There is a fascination in the quilt world with reproducing something as faithfully as possible but in fabric or thread. Judges and viewers seem to think that this reproduction is wonderful in and of itself. I’m glad that a few are finally asking out loud, “what point does it prove?” It’s showing plenty of technical skill, but very little in artistic choices. Even those who use their own photos to stitch on are only proving that they are skilled stitchers. I want to know why it has to be thread. If you’re starting with a photo then why not just take the best photo you can and celebrate that (print it on nice paper and frame it rather than onto color sucking fabric)? Or if you like this woman’s painting, why not ask yourself what you like about it (the flowing hair, the color palette, etc.) and riff off that, like amy also posits in her comment above about finding one’s own migrant workers and connection. So yeah, I don’t really like that another artist’s painting reproduced in fabric and thread has been awarded such a big prize. I think it devalues the work of the painter and it hints that the quilter doesn’t trust her own creative vision (or is trying to cover a lack of artistic prowess while still calling herself an artist).

  2. 2 Linda Geiger November 26, 2014 at 12:34 pm

    Although imitation “is the sincerest form of flattery,” if I painstakingly created an original art quilt, and a photographer or painter copied my design, entered it in a show, and even won a prize for it, I would not be flattered…I would feel violated and disrespected.

  3. 3 Amy Meissner November 24, 2014 at 7:10 pm

    I’ve been stewing in disgust for several hours here and now I need to say something. Quilters, if you want to be taken seriously as “artists,” if you can’t understand why your work is getting passed up in juried shows in major galleries and museums, if you are left whining about the unfairness of it all, well, this is why: you aren’t mining your own history and you aren’t exploring the WHY of your own work. Artists do this. If Virginia Greaves has a need to explore the plight of the migrant worker, awesome! But WHY? And why use textiles, and what textiles, specifically? How does she, as an artist, make the choices that ensure she is an intricate part of the process and not just an enlarger/photocopier? Get out and photograph your own migrant worker and infuse your work with their misery if you have the need to try and understand it through reproduction and process (but before you run out and do this, ask yourself if you are one of many throughout history who has benefited from the misfortune of a minority group. I’m talking about cultural misappropriation here, specifically, and it’s often more applicable than you may realize). I’m sure this fabric piece is attractive and technically rendered in real life…but it pales next to Lange’s original photograph, which is so voyeuristic and weighty…it is the photographer’s and the writer’s inner conflict to wrestle with what is theirs to take. And you see it in the photograph…I can’t tell you how, but the mark is there, the exchange is there. I am sad that Virginia Greaves has to cope with all of this backlash…she should be happy, damn it, she won a big prize! But now we enter the realm of sour grapes. So frankly, I don’t blame her. I blame the judges and I blame the committee that chose the judges. They are holding this genre back by saying work of this type is 1.) allowable and 2.) prizewinning. What a shame all around.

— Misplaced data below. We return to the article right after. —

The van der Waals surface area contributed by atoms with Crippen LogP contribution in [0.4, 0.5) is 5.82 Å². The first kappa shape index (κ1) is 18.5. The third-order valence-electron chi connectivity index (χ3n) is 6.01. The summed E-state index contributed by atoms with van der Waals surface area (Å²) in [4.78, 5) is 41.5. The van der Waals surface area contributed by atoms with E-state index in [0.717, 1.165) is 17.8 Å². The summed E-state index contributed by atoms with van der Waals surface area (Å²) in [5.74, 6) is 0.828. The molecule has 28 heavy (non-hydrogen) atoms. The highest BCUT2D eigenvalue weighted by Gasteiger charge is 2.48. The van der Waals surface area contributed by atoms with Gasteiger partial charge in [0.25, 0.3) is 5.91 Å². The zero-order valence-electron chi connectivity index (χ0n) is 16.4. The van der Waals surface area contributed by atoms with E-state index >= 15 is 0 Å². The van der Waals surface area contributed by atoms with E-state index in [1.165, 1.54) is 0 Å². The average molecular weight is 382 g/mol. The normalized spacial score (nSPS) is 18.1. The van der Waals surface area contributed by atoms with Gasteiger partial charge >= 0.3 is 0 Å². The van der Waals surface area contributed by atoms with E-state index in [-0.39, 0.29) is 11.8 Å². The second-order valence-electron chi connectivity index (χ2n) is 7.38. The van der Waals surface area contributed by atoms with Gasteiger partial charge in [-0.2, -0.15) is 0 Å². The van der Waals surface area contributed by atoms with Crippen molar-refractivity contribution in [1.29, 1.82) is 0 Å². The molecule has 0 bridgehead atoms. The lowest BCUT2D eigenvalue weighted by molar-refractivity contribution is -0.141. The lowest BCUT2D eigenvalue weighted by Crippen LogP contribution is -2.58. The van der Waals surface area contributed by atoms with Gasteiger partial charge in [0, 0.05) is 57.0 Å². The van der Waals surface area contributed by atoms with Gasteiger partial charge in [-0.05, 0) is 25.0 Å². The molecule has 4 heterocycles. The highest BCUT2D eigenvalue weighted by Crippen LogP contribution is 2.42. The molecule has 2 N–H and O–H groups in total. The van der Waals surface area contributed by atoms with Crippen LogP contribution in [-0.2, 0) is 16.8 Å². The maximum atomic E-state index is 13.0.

4. 4 mcooter3 November 24, 2014 at 11:27 am

    “Appropriation art” was a craze in the 1980s, and is defined (at ) –

    “Appropriation is an important historical practice in art-making, in which the artist uses a previously existing form, image or sound in new ways. The creative effort is defined by the inspired selection and manipulation of found materials. The end result is a strangely familiar, yet an altogether new creation.”